ISBuC (v7) 2012
Diving 2
By J.A.MacLarty
(First published 1990)

Rig and platform operations at Kishorn in the 1970's utilised a different type of diver - the professional.Commercial diving as a small and specialised industry has always been a seedbed for the growth of strong, if somewhat eccentric, personalities. Diving is difficult, demanding, uncomfortable and potentially dangerous. It requires physical courage, strength, perseverance and endurance seldom required in other areas of work: each time he jumps in the water, the diver knows that his life is directly dependent on his equipment and the efficiency of his surface support team. He knows that the water is likely to be brutally cold and the current running so swiftly that most of his strength will be used just getting to the job and hanging on. The job he will be expected to do could be something very simple like inserting a steel O-ring between two wildly oscillating flange faces and then bolting up the flanges. After he hits the water he may as well be blind because the majority of inshore commercial diving work is done in zero visibility. He may well be working in a tar-black mud ditch with crumbling sides where his only reliable perceptions are those received through his fingertips. He may also know from bitter experience of the appetite of pipe flanges for divers fingers.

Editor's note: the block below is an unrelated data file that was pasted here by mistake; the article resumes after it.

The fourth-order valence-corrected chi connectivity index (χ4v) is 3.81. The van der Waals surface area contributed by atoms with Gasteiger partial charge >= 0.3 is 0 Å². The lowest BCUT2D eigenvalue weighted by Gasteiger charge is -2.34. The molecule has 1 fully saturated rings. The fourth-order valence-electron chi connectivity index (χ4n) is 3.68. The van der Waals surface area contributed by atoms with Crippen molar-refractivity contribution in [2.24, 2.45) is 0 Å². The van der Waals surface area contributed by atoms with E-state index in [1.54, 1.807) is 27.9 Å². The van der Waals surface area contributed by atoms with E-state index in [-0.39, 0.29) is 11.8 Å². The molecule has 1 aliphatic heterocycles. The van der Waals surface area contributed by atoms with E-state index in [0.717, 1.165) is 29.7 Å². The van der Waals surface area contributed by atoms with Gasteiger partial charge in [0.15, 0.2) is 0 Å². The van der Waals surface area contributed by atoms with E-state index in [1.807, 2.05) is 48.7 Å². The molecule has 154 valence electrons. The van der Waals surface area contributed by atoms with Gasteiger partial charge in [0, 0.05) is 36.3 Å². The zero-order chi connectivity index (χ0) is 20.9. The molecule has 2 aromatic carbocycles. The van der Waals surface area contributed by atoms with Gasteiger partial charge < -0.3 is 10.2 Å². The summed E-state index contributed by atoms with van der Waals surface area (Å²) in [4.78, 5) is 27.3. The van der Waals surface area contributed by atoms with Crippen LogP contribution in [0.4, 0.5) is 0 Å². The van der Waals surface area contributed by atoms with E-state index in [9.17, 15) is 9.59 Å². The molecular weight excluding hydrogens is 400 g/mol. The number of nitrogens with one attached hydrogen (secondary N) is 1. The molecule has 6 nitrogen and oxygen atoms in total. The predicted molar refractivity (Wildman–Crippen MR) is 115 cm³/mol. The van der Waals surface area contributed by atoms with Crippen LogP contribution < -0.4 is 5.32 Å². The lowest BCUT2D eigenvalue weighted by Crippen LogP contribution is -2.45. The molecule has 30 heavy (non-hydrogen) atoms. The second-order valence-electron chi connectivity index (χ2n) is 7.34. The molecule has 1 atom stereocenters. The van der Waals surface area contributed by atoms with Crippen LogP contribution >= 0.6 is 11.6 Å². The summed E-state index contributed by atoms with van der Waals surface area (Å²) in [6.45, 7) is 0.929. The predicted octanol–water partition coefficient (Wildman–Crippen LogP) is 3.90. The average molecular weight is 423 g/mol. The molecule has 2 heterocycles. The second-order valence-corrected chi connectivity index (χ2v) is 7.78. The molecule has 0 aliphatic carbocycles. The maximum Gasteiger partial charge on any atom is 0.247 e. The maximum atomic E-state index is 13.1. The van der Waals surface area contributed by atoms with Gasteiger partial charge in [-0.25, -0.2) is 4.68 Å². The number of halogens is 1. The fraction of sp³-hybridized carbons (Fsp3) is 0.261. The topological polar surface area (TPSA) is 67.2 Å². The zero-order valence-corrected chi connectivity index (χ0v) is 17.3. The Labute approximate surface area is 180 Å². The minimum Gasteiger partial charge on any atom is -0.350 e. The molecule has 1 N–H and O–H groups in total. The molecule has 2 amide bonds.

Here we can draw a difference between sport and commercial divers: the former, when conditions are unpleasant, can come out of the water, have a cup of tea, pack up for the weekend and go home ready for his job on Monday morning; the office of the commercial diver is the tar-black ditch, the polluted, rat-infested river, the diptheria or polio-infected outfall of a sewage pipe. The latter may not enjoy his cup of tea until he has spent 5 or 6 hours in the water.

After his job has been completed, or he has run out of bottom time, he will possibly have to endure hours of teeth-chattering misery while hanging off in the cold water for his decompression stops. Physically sapped after his last stop, he may have a 15-foot climb up a rickety ladder with missing rungs, dragging heavy equipment up the side of a heaving, wave-swept barge.

On deck, tenders will strip him of his gear and rush him into a deck chamber where he can comfortably relax for a few more hours of decompression in the dank, 120-degree heat of that confined steel prison. When the chamber door opens at the end of the decompression, the diver knows (if he doesn't come down with the bends) that he will have at least twelve hours off before he is required to do it all again.

This type of diving is in strict contrast to saturation diving, when a dive team may live and work from a deck-mounted chamber for approximately 30 days at a time.